I have long been a supporter of the Palestinian people, whose suffering at the hands of disproportionate Israeli Defence Force (IDF) attacks has been harrowing. The occupation of Gaza and the continued expansion of settlements in the West Bank is both illegal and deeply unhelpful.
The current escalation in violence is particularly concerning with the IDF effectively implementing a shoot to kill policy on Palestinian citizens.
Early Day Motion raises awareness of unfair treatment of non-Jewish refugees in Israel
Tommy Sheppard MP has sponsored an EDM calling on the Israeli Government to improve its treatment of non-Jewish, African asylum seekers. Less than one percent of applications by African refugees are successful, while Israel’s closest neighbours, Jordan and Lebanon, have each accepted millions of refugees fleeing Syria.
You might have heard that Tommy has been elected Vice-Chair of the Britain-Palestine All-Party Parliamentary Group (APPG). This is fantastic news for both Tommy and for the people of Palestine but you might be wondering what it means. As things develop in Westminster, one of the things Tommy and his staff team are keen to do is make Parliament as transparent as possible. As such, we will be writing a series of short articles about various aspects of the workings of Westminster. Given Tommy’s recent appointment, it seems appropriate to start with APPGs!
The obelisk on Calton Hill forms a familiar part of our iconic Edinburgh skyline. Many residents will pass it daily. But I would reckon only a very few will be aware of what it commemorates. Erected in 1844 the monument is to five men whose actions back in the late 18th century radically changed the political landscape in our country and across the UK. They sowed the seeds which eventually brought...
OK, sorry about this, but it’s Brexit again this month. Don’t blame me – I voted remain.Remember the Great Repeal Bill David Davis promised last year. Well, it’s arrived, Except it’s now called the European Union (Withdrawal) Bill. I’ve no idea why withdrawal is in brackets, maybe it’s not going to happen. It’s not that great either – just nineteen clauses, half of which are legalistic gobbledygoo...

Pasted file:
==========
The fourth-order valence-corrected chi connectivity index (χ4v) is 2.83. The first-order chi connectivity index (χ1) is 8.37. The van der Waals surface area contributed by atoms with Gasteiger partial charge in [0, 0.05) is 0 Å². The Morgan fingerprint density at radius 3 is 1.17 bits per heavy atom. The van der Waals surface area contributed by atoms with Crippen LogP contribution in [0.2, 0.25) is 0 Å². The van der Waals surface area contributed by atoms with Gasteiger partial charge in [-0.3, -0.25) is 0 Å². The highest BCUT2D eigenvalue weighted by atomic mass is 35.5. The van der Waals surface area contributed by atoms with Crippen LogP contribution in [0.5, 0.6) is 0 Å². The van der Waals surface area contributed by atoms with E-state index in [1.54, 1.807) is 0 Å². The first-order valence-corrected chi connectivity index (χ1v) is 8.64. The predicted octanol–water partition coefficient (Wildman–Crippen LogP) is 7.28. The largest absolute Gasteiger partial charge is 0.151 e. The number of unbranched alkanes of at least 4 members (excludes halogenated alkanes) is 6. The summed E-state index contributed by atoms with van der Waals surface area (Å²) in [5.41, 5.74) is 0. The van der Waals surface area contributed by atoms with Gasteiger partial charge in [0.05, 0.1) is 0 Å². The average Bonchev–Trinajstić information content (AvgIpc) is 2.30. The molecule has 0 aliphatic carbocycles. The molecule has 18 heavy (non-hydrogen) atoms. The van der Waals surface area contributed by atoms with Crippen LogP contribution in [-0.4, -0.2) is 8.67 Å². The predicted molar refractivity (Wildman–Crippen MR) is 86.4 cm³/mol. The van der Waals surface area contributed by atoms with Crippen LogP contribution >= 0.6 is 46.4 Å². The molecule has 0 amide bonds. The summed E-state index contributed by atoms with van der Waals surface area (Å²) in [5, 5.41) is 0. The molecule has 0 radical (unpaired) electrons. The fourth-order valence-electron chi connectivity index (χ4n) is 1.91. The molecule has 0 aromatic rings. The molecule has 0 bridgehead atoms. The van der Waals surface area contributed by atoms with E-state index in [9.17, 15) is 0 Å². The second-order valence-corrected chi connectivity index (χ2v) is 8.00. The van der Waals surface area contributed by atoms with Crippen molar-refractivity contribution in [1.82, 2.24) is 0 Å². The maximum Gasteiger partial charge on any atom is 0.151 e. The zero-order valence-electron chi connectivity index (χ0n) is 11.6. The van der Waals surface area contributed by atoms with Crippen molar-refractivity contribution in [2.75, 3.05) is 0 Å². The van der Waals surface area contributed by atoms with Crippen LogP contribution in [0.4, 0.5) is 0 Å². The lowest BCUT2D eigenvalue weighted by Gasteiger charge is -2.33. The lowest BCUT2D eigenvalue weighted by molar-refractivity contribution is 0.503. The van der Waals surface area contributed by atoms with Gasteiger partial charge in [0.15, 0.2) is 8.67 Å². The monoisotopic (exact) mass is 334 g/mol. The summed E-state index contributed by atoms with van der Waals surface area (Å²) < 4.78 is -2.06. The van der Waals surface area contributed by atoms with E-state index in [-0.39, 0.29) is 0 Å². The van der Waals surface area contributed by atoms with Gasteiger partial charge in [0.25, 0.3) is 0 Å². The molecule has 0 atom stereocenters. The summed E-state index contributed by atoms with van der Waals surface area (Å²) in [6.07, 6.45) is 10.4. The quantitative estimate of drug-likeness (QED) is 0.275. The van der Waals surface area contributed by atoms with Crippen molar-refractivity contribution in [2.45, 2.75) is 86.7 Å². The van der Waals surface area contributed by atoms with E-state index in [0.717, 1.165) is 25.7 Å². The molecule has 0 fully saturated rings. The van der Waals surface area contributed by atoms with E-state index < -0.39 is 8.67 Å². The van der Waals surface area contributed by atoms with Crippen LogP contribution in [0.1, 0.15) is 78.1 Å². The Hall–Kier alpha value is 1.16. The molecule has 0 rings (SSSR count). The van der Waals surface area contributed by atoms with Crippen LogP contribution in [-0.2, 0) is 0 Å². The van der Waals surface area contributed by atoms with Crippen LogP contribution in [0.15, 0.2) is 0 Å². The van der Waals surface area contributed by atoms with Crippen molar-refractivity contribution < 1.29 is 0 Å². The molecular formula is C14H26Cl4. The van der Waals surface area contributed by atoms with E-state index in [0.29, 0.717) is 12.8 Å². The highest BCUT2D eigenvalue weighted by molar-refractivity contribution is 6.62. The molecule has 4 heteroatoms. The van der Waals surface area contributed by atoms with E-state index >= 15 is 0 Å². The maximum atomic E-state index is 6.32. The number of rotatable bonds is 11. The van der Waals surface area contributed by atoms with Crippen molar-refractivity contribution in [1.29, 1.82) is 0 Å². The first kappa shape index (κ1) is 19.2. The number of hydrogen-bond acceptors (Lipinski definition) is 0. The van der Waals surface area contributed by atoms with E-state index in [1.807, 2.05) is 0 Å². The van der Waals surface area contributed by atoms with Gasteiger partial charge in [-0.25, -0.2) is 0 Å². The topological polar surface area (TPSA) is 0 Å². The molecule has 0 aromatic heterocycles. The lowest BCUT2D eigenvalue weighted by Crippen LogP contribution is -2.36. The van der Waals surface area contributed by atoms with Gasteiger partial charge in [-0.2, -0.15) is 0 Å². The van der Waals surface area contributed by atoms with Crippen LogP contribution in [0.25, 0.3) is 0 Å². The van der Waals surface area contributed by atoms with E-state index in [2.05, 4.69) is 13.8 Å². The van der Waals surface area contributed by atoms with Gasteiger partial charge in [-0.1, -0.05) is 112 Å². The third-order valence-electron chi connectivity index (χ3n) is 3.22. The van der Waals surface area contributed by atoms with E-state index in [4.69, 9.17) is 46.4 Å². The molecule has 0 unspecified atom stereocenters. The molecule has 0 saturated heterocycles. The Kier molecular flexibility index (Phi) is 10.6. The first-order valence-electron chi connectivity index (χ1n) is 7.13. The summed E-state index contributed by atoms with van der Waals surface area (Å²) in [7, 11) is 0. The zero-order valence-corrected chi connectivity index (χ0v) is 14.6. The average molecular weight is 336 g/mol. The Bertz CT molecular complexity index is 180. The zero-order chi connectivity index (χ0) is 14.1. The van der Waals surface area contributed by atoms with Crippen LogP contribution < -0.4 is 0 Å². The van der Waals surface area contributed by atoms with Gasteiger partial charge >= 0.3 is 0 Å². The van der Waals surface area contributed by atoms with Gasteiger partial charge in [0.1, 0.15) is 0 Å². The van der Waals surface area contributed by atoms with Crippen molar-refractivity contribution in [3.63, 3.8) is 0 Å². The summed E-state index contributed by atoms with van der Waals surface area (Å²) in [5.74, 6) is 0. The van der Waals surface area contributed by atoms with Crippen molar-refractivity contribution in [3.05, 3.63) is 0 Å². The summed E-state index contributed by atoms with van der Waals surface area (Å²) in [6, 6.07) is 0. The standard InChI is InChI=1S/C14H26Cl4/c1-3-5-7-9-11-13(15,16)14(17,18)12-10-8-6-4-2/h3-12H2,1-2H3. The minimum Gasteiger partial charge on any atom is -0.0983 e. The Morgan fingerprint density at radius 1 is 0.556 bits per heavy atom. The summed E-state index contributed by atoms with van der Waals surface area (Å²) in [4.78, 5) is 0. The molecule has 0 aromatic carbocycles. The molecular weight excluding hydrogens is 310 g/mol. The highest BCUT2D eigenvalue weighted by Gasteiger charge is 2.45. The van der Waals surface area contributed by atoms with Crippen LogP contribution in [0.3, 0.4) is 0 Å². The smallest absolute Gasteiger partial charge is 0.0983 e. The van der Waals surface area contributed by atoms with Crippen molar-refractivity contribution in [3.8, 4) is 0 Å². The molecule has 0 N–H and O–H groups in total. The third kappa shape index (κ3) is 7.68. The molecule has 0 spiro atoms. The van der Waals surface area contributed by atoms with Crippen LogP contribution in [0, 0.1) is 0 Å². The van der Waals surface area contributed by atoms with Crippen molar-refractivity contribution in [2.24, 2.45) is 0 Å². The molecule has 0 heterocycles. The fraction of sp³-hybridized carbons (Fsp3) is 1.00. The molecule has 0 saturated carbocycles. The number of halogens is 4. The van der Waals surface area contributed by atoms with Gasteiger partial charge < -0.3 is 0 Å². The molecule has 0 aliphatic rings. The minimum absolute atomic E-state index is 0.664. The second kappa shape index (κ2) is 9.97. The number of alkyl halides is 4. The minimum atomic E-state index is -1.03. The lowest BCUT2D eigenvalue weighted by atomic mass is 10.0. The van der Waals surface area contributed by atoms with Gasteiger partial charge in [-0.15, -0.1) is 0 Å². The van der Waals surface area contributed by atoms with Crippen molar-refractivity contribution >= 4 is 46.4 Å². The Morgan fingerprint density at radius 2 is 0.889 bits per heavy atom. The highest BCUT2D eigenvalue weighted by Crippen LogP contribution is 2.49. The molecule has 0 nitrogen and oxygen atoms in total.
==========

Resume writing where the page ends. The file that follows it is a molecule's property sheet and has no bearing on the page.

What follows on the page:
Yesterday I tweeted that I was heading back for the last week of term in the corridors of impotence. Little did I know when I said that how clear a demonstration we would have of that impotence last night.So I spent my time on the train preparing to speak in a debate on the abuse MPs and candidates received, particularly online, during the General Election campaign. Yet I arrive in London to hear ...
I am delighted to have been returned to Westminster as MP for Edinburgh East following the snap election on 8th June. Thanks to all those who supported me and came out to cast their vote on what has to have been one of the wettest days of the summer so far! I pledge to help everyone, no matter who they voted for or what their political persuasion - it’s what I’ve been doing for the past two years ...
Well, this is awkward. I had hoped to use my column this month to bring a digest of the Queen's Speech. This is where Her Majesty reads out the legislative programme of the government of the day. Only there isn't one. Well, there is, but it is so vacuous and devoid of content that there might as well not be.It’s surely bordering on abuse of the elderly to oblige a 91 year old woman to read this ru...